commercialize CFRSCC as a new or repair material for use in concrete structures. 3. Experimental investigation 3.1. Constituent materials Normal (Type I) Portland cement, crushed limestone (coarse aggregate, CA), manufactured sand (fine aggregate, FA), silica fume (SF), high-range water reducer (HRWR), and tap water (W) were used in this study. The manufactured sand conformed with the specification OPSS 1002 [22]. Fig. 1 shows the pitch-based carbon fibres (CFs) that was used in this study. Table 1 shows the physical properties of the concrete constituent materials. 3.2. Concrete mixture proportions A total of ten non-air-entrained SCC mixtures incorporating different contents of pitch-based carbon fibres were produced in this study. Two water-to-binder (W/B) ratios of 0.35 and 0.40 were used in these concrete mixtures. Silica fume was kept constant at 10% by weight of binder. Two mixtures were dealt as control with no fibres and eight mixtures had different percentages of carbon fibres. Table 2 presents the details of the CFRSCC mixture proportions. The mixtures were divided into two groups based on the W/B ratio. The first group had a W/B ratio of 0.35, and the second group had a W/B ratio of 0.4. HRWR was added to the CFRSCC mixtures to enhance their filling ability and passing ability; the HRWR dosages for the first and second groups were 1.5–8.0% and 1.0–7.0%, respectively. 3.3. Preparation of concrete The concrete mixtures were prepared using a pan-type revolving mixer of 50 l maximum capacity. The coarse and fine aggregates were first charged and mixed together with a 1=4 of the total mixing water for 60 s. Then, the binder (cement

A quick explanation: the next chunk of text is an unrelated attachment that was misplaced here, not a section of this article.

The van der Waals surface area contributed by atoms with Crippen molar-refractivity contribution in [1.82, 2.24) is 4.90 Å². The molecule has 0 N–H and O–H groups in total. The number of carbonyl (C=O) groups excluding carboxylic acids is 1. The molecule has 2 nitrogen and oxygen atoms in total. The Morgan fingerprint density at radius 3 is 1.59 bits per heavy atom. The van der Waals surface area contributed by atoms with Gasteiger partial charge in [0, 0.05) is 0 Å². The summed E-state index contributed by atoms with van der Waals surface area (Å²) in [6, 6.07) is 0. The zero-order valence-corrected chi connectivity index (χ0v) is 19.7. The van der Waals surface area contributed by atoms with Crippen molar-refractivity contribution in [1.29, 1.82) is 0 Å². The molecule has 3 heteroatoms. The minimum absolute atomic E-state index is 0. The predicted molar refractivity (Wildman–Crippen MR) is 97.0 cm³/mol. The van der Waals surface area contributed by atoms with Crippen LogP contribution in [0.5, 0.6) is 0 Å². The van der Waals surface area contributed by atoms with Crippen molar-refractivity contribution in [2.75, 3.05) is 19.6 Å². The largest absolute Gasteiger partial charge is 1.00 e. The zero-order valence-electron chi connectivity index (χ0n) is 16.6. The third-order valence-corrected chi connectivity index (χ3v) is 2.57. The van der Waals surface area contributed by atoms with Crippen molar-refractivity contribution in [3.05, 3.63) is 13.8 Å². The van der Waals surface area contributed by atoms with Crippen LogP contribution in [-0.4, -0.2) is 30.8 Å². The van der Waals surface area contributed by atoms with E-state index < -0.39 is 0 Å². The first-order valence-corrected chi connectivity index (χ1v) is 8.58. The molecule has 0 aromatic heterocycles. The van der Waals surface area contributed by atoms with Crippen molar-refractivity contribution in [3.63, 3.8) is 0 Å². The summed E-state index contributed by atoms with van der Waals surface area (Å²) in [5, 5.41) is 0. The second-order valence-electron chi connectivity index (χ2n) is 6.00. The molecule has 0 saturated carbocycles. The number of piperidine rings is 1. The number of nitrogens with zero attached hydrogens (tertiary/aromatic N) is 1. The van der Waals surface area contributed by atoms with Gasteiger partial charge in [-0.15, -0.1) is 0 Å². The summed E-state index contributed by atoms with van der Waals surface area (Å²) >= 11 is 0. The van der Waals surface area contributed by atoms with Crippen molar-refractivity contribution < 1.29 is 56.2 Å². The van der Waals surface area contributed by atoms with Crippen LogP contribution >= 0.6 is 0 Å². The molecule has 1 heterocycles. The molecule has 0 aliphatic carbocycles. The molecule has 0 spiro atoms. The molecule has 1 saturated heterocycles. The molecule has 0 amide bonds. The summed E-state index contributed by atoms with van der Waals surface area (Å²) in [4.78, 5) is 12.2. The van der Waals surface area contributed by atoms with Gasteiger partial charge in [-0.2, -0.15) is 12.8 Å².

Fig. 1. Pitch-based carbon fibres.

Table 1 Physical properties of constituent materials. Material

Properties

Normal Portland cement (C) Crushed limestone coarse aggregate (CA)

Relative density: 3.15 Maximum aggregate size: 10 mm Saturated surface-dry based relative density: 2.74 Absorption: 1.13% Moisture content: 0.393% Relative density : 2.68 Absorption: 1.15% Moisture content: 0.144% Relative density: 1.85 Tensile strength: 1770 MPa Tensile modulus: 180 GPa Length: 10 mm Diameter: 17 lm Relative density: 1.064 Solid content: 33% Relative density: 2.2 Total solids: 430 mg/L Density at 24 °C: 997.28 kg/m3

Manufactured concrete sand (FA)

Pitch-based carbon fibres (CFs)

High-range water reducer (HRWR) Silica fume (SF) Normal tap water (W)

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Table 2 Details of concrete mixture proportions. Concrete mix

W/B ratio

CA (kg)

FA (kg)

M1 M2 M3 M4 M5 M6 M7 M8 M9 M10

0.35 0.35 0.35 0.35 0.35 0.40 0.40 0.40 0.40 0.40

784.2 778.4 767.1 746.4 736.2 811.9 806.7 802.2 783.5 770.8

958.5 951.4 937.6 912.3 899.8 992.3 985.9 980.5 957.6 942.1

Binder (B)

CFs

W (kg)

C (kg)

SF (kg)

(vol.%)

(kg)